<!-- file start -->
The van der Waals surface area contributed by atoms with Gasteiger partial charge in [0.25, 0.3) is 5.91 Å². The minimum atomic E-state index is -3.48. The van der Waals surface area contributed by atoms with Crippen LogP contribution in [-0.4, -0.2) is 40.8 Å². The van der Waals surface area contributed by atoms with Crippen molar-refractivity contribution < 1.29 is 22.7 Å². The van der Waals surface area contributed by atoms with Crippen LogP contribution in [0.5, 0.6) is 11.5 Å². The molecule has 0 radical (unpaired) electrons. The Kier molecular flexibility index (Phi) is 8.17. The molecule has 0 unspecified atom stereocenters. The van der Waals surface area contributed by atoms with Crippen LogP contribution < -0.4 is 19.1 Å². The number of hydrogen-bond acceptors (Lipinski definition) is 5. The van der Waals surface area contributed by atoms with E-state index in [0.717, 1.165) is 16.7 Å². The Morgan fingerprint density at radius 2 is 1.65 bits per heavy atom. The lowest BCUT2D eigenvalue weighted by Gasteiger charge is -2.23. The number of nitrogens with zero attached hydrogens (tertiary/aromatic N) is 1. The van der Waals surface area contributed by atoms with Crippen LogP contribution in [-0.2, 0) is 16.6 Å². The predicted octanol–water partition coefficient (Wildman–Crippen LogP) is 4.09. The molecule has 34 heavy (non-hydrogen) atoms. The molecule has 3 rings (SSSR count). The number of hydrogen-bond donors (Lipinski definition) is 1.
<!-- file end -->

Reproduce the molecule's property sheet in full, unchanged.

The van der Waals surface area contributed by atoms with Gasteiger partial charge in [0.25, 0.3) is 5.91 Å². The minimum atomic E-state index is -3.48. The van der Waals surface area contributed by atoms with Crippen LogP contribution in [-0.4, -0.2) is 40.8 Å². The van der Waals surface area contributed by atoms with Crippen molar-refractivity contribution < 1.29 is 22.7 Å². The van der Waals surface area contributed by atoms with Crippen LogP contribution in [0.5, 0.6) is 11.5 Å². The molecule has 0 radical (unpaired) electrons. The Kier molecular flexibility index (Phi) is 8.17. The molecule has 0 unspecified atom stereocenters. The van der Waals surface area contributed by atoms with Crippen LogP contribution < -0.4 is 19.1 Å². The number of hydrogen-bond acceptors (Lipinski definition) is 5. The van der Waals surface area contributed by atoms with E-state index in [0.717, 1.165) is 16.7 Å². The Morgan fingerprint density at radius 2 is 1.65 bits per heavy atom. The lowest BCUT2D eigenvalue weighted by Gasteiger charge is -2.23. The number of nitrogens with zero attached hydrogens (tertiary/aromatic N) is 1. The van der Waals surface area contributed by atoms with Crippen LogP contribution in [-0.2, 0) is 16.6 Å². The predicted octanol–water partition coefficient (Wildman–Crippen LogP) is 4.09. The molecule has 34 heavy (non-hydrogen) atoms. The molecule has 3 rings (SSSR count). The number of hydrogen-bond donors (Lipinski definition) is 1.